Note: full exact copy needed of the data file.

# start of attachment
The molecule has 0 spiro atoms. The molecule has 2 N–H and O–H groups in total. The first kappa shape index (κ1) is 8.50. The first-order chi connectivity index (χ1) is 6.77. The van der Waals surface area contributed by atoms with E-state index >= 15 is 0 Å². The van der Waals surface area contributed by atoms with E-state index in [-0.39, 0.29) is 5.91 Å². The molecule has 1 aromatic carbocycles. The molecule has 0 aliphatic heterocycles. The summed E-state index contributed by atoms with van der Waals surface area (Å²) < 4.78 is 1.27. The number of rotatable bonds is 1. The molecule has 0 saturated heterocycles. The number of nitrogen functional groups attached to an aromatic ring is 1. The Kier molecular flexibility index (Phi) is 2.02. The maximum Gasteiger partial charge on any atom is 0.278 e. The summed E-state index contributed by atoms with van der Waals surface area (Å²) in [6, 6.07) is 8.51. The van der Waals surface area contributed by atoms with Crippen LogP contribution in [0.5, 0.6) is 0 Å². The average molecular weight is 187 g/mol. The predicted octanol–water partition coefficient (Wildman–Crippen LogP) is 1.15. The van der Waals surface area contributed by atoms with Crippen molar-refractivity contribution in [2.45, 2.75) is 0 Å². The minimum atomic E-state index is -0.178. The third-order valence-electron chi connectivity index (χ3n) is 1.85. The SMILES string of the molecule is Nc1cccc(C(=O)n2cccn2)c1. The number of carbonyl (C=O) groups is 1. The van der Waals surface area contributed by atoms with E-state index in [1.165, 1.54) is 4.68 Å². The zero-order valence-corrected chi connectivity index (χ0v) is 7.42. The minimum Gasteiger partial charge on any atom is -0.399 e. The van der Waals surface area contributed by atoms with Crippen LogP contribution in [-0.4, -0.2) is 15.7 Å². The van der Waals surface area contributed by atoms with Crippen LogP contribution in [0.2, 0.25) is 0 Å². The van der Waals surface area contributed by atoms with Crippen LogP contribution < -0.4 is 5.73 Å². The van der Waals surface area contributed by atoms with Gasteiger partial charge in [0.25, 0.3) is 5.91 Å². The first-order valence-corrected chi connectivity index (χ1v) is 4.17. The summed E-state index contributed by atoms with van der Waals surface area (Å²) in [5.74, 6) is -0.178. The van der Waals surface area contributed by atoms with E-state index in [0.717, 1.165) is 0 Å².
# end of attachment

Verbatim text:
The molecule has 0 spiro atoms. The molecule has 2 N–H and O–H groups in total. The first kappa shape index (κ1) is 8.50. The first-order chi connectivity index (χ1) is 6.77. The van der Waals surface area contributed by atoms with E-state index >= 15 is 0 Å². The van der Waals surface area contributed by atoms with E-state index in [-0.39, 0.29) is 5.91 Å². The molecule has 1 aromatic carbocycles. The molecule has 0 aliphatic heterocycles. The summed E-state index contributed by atoms with van der Waals surface area (Å²) < 4.78 is 1.27. The number of rotatable bonds is 1. The molecule has 0 saturated heterocycles. The number of nitrogen functional groups attached to an aromatic ring is 1. The Kier molecular flexibility index (Phi) is 2.02. The maximum Gasteiger partial charge on any atom is 0.278 e. The summed E-state index contributed by atoms with van der Waals surface area (Å²) in [6, 6.07) is 8.51. The van der Waals surface area contributed by atoms with Crippen LogP contribution in [0.5, 0.6) is 0 Å². The average molecular weight is 187 g/mol. The predicted octanol–water partition coefficient (Wildman–Crippen LogP) is 1.15. The van der Waals surface area contributed by atoms with Crippen molar-refractivity contribution in [2.45, 2.75) is 0 Å². The minimum atomic E-state index is -0.178. The third-order valence-electron chi connectivity index (χ3n) is 1.85. The SMILES string of the molecule is Nc1cccc(C(=O)n2cccn2)c1. The number of carbonyl (C=O) groups is 1. The van der Waals surface area contributed by atoms with E-state index in [1.165, 1.54) is 4.68 Å². The zero-order valence-corrected chi connectivity index (χ0v) is 7.42. The minimum Gasteiger partial charge on any atom is -0.399 e. The van der Waals surface area contributed by atoms with Crippen LogP contribution in [-0.4, -0.2) is 15.7 Å². The van der Waals surface area contributed by atoms with Crippen LogP contribution in [0.2, 0.25) is 0 Å². The van der Waals surface area contributed by atoms with Crippen LogP contribution < -0.4 is 5.73 Å². The van der Waals surface area contributed by atoms with Gasteiger partial charge in [0.25, 0.3) is 5.91 Å². The first-order valence-corrected chi connectivity index (χ1v) is 4.17. The summed E-state index contributed by atoms with van der Waals surface area (Å²) in [5.74, 6) is -0.178. The van der Waals surface area contributed by atoms with E-state index in [0.717, 1.165) is 0 Å².